A combine harvests a cereal crop

Buyer allowed to rescind contract where seller made innocent misrepresentations

The Court of Appeal has held that a buyer was entitled to rescind a contract to purchase a site that had potential for development as a block of flats.   The case was Cleaver and another v Schyde Investments Ltd [2011] EWCA Civ 929.

This is a timely reminder for all property transactions, not just agricultural property and equestrian property sales, that a seller must disclose all information it has to hand.  Failure to do so could result in the buyer finding out something that stops them wanting to purchase the property and claiming under this case.

In this case, the seller had provided replies to enquiries to the buyer.  However, it failed to update its replies when it became aware of a third party’s planning application, despite knowing that this would be a material consideration for the buyer, and would go to the merits of the buyer’s development proposals.  The buyer only became aware of the planning application following exchange of contracts and refused to complete the contract.

The buyer sought the return of its deposit.  The seller argued that the buyer was not able to rescind the contract under condition 7.1.3 of the Standard Conditions of Sale (Fourth Edition) (SCS) as a buyer was only entitled to rescind where the error or omission resulted from fraud or recklessness or where the buyer would be obliged to accept property differing substantially from what the error or omission had led the buyer to expect.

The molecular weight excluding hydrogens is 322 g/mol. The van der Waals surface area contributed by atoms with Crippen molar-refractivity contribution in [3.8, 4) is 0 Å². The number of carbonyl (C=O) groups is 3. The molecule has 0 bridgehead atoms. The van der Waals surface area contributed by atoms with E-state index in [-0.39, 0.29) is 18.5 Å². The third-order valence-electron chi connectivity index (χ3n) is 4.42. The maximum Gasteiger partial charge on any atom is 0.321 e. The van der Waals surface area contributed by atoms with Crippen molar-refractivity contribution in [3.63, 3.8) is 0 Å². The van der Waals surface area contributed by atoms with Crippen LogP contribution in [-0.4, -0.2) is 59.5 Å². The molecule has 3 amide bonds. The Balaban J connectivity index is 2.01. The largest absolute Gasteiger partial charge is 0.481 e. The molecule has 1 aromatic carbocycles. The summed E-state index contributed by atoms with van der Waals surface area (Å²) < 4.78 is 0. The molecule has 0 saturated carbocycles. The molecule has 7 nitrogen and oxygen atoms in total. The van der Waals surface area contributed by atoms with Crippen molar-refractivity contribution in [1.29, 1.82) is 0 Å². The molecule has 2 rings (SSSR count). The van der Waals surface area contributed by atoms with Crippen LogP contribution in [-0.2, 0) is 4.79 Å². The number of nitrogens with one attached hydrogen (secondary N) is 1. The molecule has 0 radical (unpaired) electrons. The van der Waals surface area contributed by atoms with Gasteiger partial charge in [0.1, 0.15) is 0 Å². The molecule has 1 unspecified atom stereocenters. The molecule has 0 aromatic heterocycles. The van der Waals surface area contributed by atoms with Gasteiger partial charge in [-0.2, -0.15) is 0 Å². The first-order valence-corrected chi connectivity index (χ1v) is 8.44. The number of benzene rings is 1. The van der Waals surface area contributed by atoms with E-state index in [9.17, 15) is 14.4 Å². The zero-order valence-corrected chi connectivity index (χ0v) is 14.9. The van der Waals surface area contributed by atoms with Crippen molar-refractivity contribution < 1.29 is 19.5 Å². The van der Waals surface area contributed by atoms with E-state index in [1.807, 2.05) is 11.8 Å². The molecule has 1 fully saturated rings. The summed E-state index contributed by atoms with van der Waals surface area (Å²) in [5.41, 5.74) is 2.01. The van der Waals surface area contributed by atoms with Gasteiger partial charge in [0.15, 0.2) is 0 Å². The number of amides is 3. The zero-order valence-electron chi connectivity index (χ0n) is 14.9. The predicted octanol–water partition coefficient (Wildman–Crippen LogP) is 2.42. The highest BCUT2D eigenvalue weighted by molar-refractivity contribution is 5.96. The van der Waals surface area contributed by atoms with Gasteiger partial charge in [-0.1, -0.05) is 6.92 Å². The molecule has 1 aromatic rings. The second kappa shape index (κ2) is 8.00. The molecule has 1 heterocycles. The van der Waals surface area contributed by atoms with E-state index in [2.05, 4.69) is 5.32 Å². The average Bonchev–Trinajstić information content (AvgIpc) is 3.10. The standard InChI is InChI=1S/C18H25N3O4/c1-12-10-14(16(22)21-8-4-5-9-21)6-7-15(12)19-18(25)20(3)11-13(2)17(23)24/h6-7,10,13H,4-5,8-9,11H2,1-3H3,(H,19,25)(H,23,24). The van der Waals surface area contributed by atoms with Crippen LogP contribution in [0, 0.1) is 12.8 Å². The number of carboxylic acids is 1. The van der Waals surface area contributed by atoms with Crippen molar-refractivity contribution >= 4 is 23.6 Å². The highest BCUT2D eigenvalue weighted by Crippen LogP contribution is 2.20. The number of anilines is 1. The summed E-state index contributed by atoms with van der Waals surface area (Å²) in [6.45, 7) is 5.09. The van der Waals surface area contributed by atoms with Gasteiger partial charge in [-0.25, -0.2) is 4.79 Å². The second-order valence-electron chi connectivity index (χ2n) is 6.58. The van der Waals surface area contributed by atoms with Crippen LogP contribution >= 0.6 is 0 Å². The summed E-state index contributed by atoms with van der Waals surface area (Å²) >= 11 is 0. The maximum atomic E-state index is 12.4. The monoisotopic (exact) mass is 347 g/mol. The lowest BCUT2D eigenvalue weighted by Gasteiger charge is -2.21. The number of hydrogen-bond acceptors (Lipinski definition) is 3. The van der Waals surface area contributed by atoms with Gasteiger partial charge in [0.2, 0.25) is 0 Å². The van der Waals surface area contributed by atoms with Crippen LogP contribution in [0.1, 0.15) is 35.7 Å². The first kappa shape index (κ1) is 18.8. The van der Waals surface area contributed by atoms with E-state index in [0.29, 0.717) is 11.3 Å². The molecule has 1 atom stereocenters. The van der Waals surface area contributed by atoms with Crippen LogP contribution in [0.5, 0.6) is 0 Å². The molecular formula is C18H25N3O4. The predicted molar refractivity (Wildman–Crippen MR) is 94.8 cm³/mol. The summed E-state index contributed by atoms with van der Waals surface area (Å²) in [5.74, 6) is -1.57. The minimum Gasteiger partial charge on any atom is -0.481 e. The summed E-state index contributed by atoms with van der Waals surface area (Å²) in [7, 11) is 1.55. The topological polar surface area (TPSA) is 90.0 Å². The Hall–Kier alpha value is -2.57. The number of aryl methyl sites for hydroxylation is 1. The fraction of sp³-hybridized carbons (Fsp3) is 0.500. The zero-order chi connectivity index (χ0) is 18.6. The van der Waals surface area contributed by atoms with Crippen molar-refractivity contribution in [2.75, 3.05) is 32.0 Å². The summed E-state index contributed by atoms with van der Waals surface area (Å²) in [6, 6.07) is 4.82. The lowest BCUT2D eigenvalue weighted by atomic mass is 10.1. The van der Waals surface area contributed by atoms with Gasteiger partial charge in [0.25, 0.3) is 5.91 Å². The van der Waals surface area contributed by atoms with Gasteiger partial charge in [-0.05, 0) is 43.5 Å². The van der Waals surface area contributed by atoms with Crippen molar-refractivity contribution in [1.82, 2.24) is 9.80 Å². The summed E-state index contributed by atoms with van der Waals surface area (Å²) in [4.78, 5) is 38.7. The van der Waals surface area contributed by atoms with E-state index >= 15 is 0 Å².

The county court judge had concluded that the buyer was entitled to the deposit as condition 7.1.3 of the SCS was not fair and reasonable in the circumstances of the case.  Consequently, it failed to satisfy the requirements of section 3 of the Misrepresentation Act 1967 and section 11 of Unfair Contract Terms Act 1977.

The Court of Appeal could only interfere with the county court’s decision if it was based on some erroneous principle or was plainly and obviously wrong.  The Court of Appeal therefore dismissed the appeal and held that the buyer was entitled to rescind.

In agricultural property and equestrian property transactions it is vitally important for sellers to answer as fully as possible the buyer’s solicitor’s preliminary and additional enquiries and to keep their own solicitor informed should any replies need changing throughout the transaction.  Any new information relating to an agricultural property or equestrian property sale must be provided to the seller’s solicitor, who will be in the best position to decide whether or not it needs disclosing to the buyer.